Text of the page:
[Note: All of the names and initials have been changed, and any identifying characteristics have been omitted or modified, to protect everyone’s privacy.]
It was one hell of a week–four births in three days and I am tired. They were all fabulous births, however. The first made me laugh–not because of the birth, but because of the postpartum period. The woman (AG) laboring is so fabulous and sweet and I have been really looking forward to supporting her during her birth. She has this incredible family–one of her sisters also had a homebirth with Kathy and Sally, her other sister was going to a birth center, but had a precip birth and AG caught her baby at home for her. AG does childbirth education. She embodies kindness and love, as does her husband. Her whole family was planning on being at her birth and it just sounded like fun (for us, anyway).
She had a long latent phase (about 2 days of irregular contractions) and finally hit a point where she needed us there. When we arrived, she was just getting out of the tub and it was obvious that she was well into active phase and soon to deliver. She was nervous about being checked because she didn’t want it to be a discouragement, but after a time, she felt like she wanted to know where she was. It was interesting, because Sally was heading into the other room and I asked her if she wanted to be there while I checked her and she said, no, she knew I could do it. I said, yeah, it’s not hard. Then I put my fingers inside her and had no idea what I was feeling. Well, not exactly–but I couldn’t immediately find her cervix and, intuitively, I knew that she could not be long, closed, and posterior (LCP) from the way she was laboring. I didn’t want to dig around looking for it–because her own childbirth education knowledge would tell her she wasn’t dilated. I didn’t want to say she was LCP because it sounded so awful and discouraging. But, her cervix wasn’t immediately obvious to me–which was distressing.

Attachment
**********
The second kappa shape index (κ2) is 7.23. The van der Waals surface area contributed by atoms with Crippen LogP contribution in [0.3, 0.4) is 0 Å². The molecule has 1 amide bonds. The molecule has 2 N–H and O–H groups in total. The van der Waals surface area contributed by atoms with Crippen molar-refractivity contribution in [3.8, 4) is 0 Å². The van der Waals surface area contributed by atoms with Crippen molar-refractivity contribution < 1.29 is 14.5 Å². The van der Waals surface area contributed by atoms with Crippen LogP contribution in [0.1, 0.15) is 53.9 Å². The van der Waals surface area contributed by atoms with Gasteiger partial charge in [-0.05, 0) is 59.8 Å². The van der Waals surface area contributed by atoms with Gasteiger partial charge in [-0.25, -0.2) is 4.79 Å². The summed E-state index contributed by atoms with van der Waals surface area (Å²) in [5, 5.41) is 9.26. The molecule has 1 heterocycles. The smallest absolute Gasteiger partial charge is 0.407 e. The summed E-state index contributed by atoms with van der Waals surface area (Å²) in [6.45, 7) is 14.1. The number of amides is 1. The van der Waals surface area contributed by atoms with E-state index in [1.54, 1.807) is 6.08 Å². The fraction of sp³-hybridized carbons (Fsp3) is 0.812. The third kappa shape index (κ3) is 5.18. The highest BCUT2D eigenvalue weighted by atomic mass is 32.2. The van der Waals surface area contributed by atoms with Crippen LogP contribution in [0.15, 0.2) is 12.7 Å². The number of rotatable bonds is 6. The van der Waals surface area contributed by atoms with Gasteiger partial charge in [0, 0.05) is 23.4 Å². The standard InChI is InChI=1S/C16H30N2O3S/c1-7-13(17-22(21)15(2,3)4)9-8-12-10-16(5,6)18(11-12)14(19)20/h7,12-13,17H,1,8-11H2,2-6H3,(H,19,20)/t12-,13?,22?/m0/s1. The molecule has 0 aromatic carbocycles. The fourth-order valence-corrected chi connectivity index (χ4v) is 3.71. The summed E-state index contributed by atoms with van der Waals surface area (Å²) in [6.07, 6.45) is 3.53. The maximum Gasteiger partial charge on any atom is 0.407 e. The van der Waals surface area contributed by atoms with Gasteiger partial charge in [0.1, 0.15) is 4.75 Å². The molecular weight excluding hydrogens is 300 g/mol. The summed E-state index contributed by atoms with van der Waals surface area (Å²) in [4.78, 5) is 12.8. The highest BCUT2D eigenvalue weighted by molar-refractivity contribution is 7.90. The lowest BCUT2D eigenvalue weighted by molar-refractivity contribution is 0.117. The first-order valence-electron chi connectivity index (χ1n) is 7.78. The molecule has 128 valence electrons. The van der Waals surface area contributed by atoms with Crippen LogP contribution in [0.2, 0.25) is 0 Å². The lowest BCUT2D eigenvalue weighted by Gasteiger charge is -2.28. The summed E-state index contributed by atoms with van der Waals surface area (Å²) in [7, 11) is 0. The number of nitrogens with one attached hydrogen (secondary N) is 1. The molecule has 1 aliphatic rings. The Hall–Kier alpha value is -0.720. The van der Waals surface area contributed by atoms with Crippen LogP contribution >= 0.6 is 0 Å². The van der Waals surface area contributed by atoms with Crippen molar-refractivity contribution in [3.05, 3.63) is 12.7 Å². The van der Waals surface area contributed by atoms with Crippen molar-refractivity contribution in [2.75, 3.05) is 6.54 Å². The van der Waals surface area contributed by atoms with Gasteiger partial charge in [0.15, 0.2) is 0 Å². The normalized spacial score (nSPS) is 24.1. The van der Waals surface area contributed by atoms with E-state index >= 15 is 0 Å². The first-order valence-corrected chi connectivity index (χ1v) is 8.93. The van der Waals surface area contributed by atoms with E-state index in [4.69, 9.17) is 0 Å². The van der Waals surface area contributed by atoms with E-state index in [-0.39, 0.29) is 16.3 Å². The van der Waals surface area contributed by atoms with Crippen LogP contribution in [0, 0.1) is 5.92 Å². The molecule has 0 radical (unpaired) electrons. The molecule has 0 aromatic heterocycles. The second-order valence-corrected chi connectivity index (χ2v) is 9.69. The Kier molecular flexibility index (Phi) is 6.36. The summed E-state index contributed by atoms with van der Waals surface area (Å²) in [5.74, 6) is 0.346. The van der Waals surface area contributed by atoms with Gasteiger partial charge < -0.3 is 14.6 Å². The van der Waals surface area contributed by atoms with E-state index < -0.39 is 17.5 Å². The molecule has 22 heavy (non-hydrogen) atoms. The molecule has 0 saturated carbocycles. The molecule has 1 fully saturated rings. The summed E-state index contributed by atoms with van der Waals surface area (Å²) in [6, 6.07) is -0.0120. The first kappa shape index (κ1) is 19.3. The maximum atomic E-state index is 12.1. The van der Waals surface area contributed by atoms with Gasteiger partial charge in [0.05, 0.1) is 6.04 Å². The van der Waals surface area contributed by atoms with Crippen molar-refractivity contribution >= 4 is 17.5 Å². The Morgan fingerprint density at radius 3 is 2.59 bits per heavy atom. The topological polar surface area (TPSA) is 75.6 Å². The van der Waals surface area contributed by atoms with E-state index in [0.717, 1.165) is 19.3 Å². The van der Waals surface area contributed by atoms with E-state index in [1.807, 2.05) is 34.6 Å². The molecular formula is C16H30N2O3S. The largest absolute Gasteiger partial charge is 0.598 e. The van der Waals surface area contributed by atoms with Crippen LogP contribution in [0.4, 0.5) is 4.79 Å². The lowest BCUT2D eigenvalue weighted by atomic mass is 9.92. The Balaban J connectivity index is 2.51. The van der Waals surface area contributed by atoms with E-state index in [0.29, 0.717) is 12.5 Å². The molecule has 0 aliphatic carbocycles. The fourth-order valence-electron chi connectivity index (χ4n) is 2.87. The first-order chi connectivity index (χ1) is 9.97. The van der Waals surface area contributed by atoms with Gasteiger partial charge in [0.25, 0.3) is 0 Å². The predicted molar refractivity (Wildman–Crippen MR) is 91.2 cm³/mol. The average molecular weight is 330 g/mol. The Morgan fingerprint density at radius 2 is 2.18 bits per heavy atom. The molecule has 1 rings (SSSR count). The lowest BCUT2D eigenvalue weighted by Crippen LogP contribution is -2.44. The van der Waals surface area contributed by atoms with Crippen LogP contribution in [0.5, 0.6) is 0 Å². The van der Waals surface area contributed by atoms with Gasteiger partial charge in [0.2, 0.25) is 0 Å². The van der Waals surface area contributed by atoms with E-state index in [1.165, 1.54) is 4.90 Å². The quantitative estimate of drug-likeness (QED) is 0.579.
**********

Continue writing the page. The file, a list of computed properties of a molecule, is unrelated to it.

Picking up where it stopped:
So, I took my hand out and said I wasn’t sure what I was feeling and I wanted Sally to check instead. So, Sally did and she was fully dilated (FD) with a bulging bag of water (BBOW) and a slight lateral lip. What I thought was anterior vaginal wall was the BBOW and I hadn’t recognized it. AG broke into tears she was so excited and I sort of burned up with embarrassment. I couldn’t believe I didn’t recognize that–especially after I had been so confident about it to Sally only minutes earlier. Later–when we talked about it–Sally was really supportive, telling me it was great that I recognized that I didn’t know and asked for help. She recounted a story about a student who checked a woman and said she was FD and encouraged her to push. Quite awhile later–after no apparent progress/descent–the student checked again and turned bright red in the face. Apparently her first check had been wrong and her cervix was only 6cm dilated. I suppose this made me feel better–but it is still awful to make mistakes and to be so unsure–especially in such intense moments as labor and during such invasive things as a cervical check. I know I’m allowed mistakes–but it doesn’t make them feel any better when they happen. And–ugh–LCP versus FD? Seems pretty obvious, no?
Anyway–that wasn’t the part that made me laugh (obviously).
Find out what made her laugh tomorrow . . .